Every year when I was young, I looked forward to my Christmas cookie marathon. For weeks before, I would scour cookie recipe books picking the perfect combination. One chocolate mint, one oatmeal chocolate cherry for my mom, a challenging stained glass butter cookie, and a sliced peppermint. I’d get so carried away that we would have pounds of cookies to hand out to all the neighbors. Out of the countless Christmas cookies I’ve made over the years, my absolute favorite is the classic cut-out sugar cookie. The taste, the flavor, the hours spent decorating, it was all perfect.
Needless to say, I was determined to make a gluten free, dairy free version to share these sweet memories with my daughters. I think we nailed it! The testing was strenuous 🙂 We invited our gluten free friends over for a cookie decorating party, see below.
The kiddos added about two drops of frosting and then wanted to eat them. Which was fine, and also so hard for me to let them do. Decorating is the best part! Perhaps in time, my daughter will share my love of crafting the perfect cookie this time of year.
For those of you wondering how we approach the holiday seasons with a healthy mindset and avoid eating tons of sugar many times a week.
- We are choosy about the events we attend. If we know the main event will be consuming large amounts of sugar, we might pick a different event for that morning.
- When we are in a situation where there is an unlimited amount of sugar. First of all: don’t panic! Remember the division of responsibility. You are in charge of what and when they eat. They are in charge of how much. This way of thinking has relieved so much stress at meal and snack times. It was (still is) an incredibly difficult thing for me to do. I am always tempted to restrict her on sweets. This is how I grew up. Even this morning, we had green juice and I did not want to let her have a second glass. This way of thinking not only emphasizes that sweets are better than other food, but it gives the signal that your toddler cannot be trusted around sweets. How many of us feel like we cannot be trusted around certain foods? I want to allow my daughters to navigate unlimited access to sweets, because that is how the world is. One day they will need to be able to exist in a world where they can eat whatever they want all the time. I want them to develop the skills and the trust in themselves to be able to do that. Does that mean we have sweets all the time? No.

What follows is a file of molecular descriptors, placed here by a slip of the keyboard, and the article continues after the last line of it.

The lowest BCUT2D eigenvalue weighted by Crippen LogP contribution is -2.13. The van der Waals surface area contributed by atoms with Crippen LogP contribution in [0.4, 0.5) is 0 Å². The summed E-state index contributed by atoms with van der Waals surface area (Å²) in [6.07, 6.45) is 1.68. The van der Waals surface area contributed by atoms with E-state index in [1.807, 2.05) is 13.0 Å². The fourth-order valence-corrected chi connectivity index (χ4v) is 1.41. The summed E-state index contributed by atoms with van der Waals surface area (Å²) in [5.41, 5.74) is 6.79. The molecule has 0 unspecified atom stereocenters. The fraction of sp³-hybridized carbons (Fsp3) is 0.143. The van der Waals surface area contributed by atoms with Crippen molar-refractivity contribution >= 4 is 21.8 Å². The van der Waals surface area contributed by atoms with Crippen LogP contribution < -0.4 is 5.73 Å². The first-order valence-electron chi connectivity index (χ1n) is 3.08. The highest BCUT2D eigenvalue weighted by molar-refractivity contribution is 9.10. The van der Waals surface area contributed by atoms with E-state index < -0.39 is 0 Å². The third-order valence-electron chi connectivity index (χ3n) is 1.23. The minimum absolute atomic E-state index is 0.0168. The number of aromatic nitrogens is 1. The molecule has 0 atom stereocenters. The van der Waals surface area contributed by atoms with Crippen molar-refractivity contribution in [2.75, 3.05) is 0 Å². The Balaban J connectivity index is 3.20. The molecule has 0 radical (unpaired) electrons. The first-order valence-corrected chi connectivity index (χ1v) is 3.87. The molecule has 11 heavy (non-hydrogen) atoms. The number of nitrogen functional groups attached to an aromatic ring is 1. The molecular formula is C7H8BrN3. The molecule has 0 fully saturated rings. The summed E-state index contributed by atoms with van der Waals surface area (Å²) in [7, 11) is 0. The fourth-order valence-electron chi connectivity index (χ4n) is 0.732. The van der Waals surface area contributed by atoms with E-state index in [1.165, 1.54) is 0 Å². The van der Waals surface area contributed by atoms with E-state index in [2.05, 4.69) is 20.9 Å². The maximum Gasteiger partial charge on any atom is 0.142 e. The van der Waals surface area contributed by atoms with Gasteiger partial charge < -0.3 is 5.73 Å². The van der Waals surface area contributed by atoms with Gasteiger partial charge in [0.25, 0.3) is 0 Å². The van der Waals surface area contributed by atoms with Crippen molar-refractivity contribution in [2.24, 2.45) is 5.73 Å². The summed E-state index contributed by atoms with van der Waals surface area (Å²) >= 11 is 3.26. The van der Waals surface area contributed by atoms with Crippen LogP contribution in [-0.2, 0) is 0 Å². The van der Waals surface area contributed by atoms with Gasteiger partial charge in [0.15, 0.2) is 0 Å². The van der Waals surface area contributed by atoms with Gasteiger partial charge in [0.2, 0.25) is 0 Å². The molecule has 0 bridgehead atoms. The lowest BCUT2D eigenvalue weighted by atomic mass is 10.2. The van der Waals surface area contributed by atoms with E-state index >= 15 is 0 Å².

- It helps to have these unlimited sweets experiences at times when you know you have patience for a toddler that may be extra excited about the food and whatever other exciting events may be going on. I try to have them early afternoon and on weekends when my husband is around to help. Plan for success.
- Don’t stress too much about sugar and neither will your child. Yes, they will always prefer the cookies over the broccoli. That is not the goal. The goal is that they also like broccoli.
Cut Out Sugar Cookies
1 1/2 cups powdered sugar
1 cup dairy free butter alternative
1 tsp vanilla
1 tsp lemon juice
2 1/2 cups gluten free flour (I highly recommend Namaste gluten free blend)
1 tsp baking soda
white sugar for sprinkling
- In a large bowl, blend powdered sugar, butter alternative, egg, vanilla, and lemon juice until smooth.
- In a separate bowl, combine flour and baking soda. Gradually add to wet ingredients, mixing in between additions.
- Cover with plastic wrap and refrigerate at least 2 hours.
- Roll out dough on a lightly floured surface about 1/4 inch thick. Cut out into shapes.
- Sprinkle with sugar and place on a lightly greased cookie sheet. Shapes will expand only slightly.
- Bake 7-8 minutes or until shapes start to lightly brown.
- Decorate with icing.